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Consumer Rights.

Updated: 5 Mar 2021

I'm being charged for unwanted premium rate text messages

If you’re being charged for texts you didn’t want or ask for, there are things you can do to make them stop. You can also find tips on how to avoid receiving them at all.
Which?Editorial team
I'm being charged for unwanted premium rate text messages

Unwanted premium rate texts

Also known as 'reverse billed' messages, premium rate text (SMS) messages come from four, five or six-digit numbers and are normally for subscription services such as games or weather updates.

The texts generally cost about £1.50 each for which you might not realise you're being charged, and can mean you end up with a shockingly high phone bill

SMS text messages of this kind can only be sent out if you sign up to the service.

There are several scenarios where you should check the small print before you sign up to a text service, so you know exactly what it will cost.

You can use our step by step guide to stop unwanted premium rate text (SMS) messages.

Be wary sharing your phone number

Unfortunately a lot of people subscribe to premium rate text (SMS) messages by mistake – for example, by failing to tick or untick a box on a website or replying to a message.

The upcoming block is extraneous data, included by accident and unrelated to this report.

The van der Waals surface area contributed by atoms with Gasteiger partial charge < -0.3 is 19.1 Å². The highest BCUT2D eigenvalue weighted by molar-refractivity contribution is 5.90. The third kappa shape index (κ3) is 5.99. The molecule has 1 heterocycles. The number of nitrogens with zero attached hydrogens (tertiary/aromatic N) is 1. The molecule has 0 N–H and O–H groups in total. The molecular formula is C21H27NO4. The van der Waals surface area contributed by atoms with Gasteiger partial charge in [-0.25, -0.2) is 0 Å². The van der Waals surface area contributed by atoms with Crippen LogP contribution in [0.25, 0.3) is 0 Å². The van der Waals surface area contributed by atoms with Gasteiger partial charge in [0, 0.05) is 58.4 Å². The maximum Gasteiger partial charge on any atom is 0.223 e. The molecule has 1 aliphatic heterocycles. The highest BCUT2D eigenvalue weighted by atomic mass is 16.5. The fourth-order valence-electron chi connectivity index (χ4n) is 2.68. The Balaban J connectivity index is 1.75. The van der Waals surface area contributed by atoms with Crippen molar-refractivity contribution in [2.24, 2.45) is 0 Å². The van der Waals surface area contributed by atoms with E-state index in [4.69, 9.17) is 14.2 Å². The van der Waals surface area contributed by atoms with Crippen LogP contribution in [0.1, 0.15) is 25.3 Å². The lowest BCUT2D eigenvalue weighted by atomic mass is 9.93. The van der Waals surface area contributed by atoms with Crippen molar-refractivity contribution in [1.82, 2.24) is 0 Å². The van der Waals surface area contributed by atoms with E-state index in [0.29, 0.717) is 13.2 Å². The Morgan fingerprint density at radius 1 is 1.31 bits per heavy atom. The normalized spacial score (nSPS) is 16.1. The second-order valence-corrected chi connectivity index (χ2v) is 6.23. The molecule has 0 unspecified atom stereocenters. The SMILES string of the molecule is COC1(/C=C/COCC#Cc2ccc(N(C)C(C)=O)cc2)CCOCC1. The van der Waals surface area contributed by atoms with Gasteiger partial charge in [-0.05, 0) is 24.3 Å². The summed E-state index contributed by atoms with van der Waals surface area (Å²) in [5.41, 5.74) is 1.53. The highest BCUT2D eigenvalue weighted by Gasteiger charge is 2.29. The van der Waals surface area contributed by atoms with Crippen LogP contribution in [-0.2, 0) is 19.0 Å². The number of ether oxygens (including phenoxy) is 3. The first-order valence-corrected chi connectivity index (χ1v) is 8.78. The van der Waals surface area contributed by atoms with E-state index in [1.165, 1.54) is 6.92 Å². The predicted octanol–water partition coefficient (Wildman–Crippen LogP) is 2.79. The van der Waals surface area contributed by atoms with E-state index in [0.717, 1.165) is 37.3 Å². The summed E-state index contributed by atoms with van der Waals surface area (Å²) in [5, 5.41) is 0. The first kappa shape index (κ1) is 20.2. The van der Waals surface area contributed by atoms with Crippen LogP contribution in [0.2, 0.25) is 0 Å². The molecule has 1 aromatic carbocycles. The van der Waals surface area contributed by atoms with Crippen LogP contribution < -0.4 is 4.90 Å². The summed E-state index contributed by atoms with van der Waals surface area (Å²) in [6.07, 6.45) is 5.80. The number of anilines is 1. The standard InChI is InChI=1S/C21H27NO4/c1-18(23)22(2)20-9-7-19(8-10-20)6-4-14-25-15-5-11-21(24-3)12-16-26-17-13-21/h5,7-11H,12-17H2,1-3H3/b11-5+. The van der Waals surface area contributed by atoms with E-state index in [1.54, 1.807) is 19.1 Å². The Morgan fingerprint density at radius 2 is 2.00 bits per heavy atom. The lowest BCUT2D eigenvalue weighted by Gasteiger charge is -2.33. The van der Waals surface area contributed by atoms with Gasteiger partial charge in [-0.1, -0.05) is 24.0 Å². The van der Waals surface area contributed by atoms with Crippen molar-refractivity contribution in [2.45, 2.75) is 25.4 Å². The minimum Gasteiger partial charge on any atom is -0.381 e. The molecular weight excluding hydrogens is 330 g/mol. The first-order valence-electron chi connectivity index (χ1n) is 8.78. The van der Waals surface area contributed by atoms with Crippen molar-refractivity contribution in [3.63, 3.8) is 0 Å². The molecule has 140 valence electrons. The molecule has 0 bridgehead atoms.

This means you should be even more careful when entering competitions or registering for a service.

Think of your phone like your credit card - if you give out your number, you could be charged.

Unless you're really confident you know how a website will use your number, don’t enter it online.

Quizzes, prizes or competitions

Something that claims you could 'win a new tablet or phone' may seem tempting but it may not be all it promises to be.  

When you come across adverts claiming you can win prizes, make sure you read the small print before entering. 

Installing apps

Some mobile apps including games can send text (SMS) messages from your phone to a premium rate number.

Before you click download make sure you check what the app really does. 

Don’t download apps from non-trusted app stores and always check the list of ‘app permissions’ before you download.

Using short text message numbers

Mobile marketing text messages often come from short numbers usually beginning with 5,6,7,or 8 – for example something like 7474.

Texting to these shorter mobile numbers - call mobile shortcodes - can cost more. 

These numbers are often used to pay for new features in apps, to donate to charity, to enter competitions and to download games. 

You may see these numbers in promotions asking you to text a certain word to a number or, you may receive promotional texts asking you to reply to them.

Be aware that if you do text these numbers, you may be charged a premium and you may also be signing up to unwanted text messages, premium or otherwise. 

Find out more

You can visit Phone-paid Services Authority (PSA) - the UK regulator for content, goods and services, charged to a phone bill - for further advice and guidance on how to avoid premium rate text messages.